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Dreaming of a bright Christmas

Take advantage of year-end LED light sales

Posted: December 19, 2008 8:03 p.m.
Updated: December 20, 2008 4:55 a.m.

The Do It Center displays this sign highlighting the advantages of LED lights: energy savings, durability, enhanced colors and safety.

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Yes, we know. You already have your Christmas lights up on the house and on the tree. But here's the deal. Now might just be the best time to buy those LED Christmas lights you've been considering.

With end-of-December sales, you can get them for a very good price - if you act quickly.

For example, Green Thumb International in Newhall and the Do It Center in Valencia are hosting closeout sales on Christmas items; LED Christmas lights are included. But supplies are dwindling fast.

December price break
For a couple years now, LED Christmas lights have been taking a larger place on store shelves in December.

That's because they offer a number of advantages over incandescent Christmas lights. But, according to Howard Collom at Green Thumb and Keith Oien at the Do It Center, some folks have been reluctant to purchase LED lights because of their higher initial price.

For example, a 50-light set of mini-style incandescent lights might only cost $1.79, while a 60-light set of mini-LED lights could go for $7.99.

Though the energy savings of the LED lights should easily make up the cost difference over time, sometimes it's hard to pony up this higher purchase price.

However, during a late December sale, that price is significantly lower - as much as 50 percent.

Purchase price aside, LED Christmas lights are advertised as being more energy efficient, more durable, more convenient, safer and brighter than incandescent lights.

"LEDs are becoming more popular because they use less energy," Collom said.

"Most of the energy goes to light instead of heat. It's what makes them energy efficient," Oien said.

It's in the diode
Oien, the Do It Center's sales manager, has a degree in electrical engineering and understands how LEDs operate.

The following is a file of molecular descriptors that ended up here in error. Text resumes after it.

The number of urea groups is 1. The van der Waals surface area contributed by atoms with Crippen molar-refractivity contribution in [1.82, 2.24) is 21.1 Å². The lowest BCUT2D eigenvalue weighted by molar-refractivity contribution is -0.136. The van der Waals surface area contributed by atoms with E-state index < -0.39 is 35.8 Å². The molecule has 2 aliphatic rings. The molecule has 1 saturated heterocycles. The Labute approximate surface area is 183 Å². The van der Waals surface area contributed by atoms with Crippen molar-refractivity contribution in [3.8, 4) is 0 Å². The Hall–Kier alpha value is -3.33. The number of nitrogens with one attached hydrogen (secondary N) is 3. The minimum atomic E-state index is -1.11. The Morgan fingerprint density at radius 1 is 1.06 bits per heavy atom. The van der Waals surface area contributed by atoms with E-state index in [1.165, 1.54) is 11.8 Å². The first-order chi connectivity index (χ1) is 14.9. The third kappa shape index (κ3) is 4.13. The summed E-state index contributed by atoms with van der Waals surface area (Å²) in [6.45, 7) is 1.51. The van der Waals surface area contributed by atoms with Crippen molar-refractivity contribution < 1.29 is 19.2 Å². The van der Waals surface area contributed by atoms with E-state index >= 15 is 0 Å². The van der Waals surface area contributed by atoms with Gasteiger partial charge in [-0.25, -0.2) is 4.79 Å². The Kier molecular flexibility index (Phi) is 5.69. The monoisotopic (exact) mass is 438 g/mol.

He said the Light Emitting Diode (LED) is basically a "hunk of metal." On a molecular level, the metal is altered, or "doped," so that electricity will only flow through it in one direction.

When electricity does flow through it, the metal gives off photons, or light.

The doping also affects the frequency of light given off and hence the color visible to the eye.

Unlike an incandescent filament, which has to heat up to glow, the LED gives off its light with very little heat generated.

This makes LEDs safer and far more energy-efficient. Oien said that LEDs have been around for many decades, but only in the last five to 10 years has the technology advanced to the point where they make good Christmas lights.

Oien added that LEDs don't give off a broad spectrum of light, as do incandescent lights.

This also adds to their efficiency and brings up an interesting point. The color of the light comes straight from the diode, not from a surrounding colored bulb, as is the case with incandescent lights.

"The LED bulb is basically a cap," said Oien.

Even more interesting is the fact that the different-sized LED Christmas lights are only the result of the cap.

The diode can be the same, and thus the energy usage and light output are the same, in two different sized lights.

The Do It Center displays a large chart on the wall (see above) that highlights the benefits of LED Christmas lights. We'll take a look at the points the chart makes.

As mentioned, the "savings" LED lights provide come primarily from their energy efficiency. This can be up to 90 percent or more over incandescent lights.

Because LEDs glow without significant heat, their bulbs can be made of thick plastic, rather than the thin glass of incandescent bulbs.

The plastic is much more resistant to breakage. Additionally, the LED, being a "hunk of metal," is not greatly affected by bumps and bangs, as incandescent filaments are. Oien used a repeated finger-flick on an LED bulb to illustrate this.

"This would put out an incandescent light," he said.

All of this adds up to LED lights lasting significantly longer than incandescents. The chart conservatively notes this as 25,000 hours or more.

"I've heard people quoting upwards of 100,000 to 150,000 hours of operation. There is a life to them," Oien said.

He added that these high numbers only occur when you use the lights properly.

New standard
LED lights are also more convenient to use than incandescents.

Because LED light strings use less power than comparable incandescent light strings, you can link up more LED strings together from a single outlet.

The wall chart indicates you can run 87 strings together. Oien said those are 60-light strings. That's 5,220 lights!

The wall chart indicates LEDs offer "enhanced radiant colors."

Most people would agree, though some feel the look is a little too intense. Oien himself said manufacturers have had some difficulty perfecting white LED Christmas lights, and he felt they still have a bluish look, even when they are supposed to be "warm" white.

Because the bulbs are not made of glass, and because they are cool to the touch, LED lights are safer than incandescents. There is also a lower amperage across the bulb socket, which Oien also felt adds to safety.

Cash in
Oien added that the price of LED Christmas lights has been coming down as the technology advances. A string of lights that cost $11 three years ago is now only $8. And remember, at 50 percent off, that's down to $4.

Get 'em while you can!


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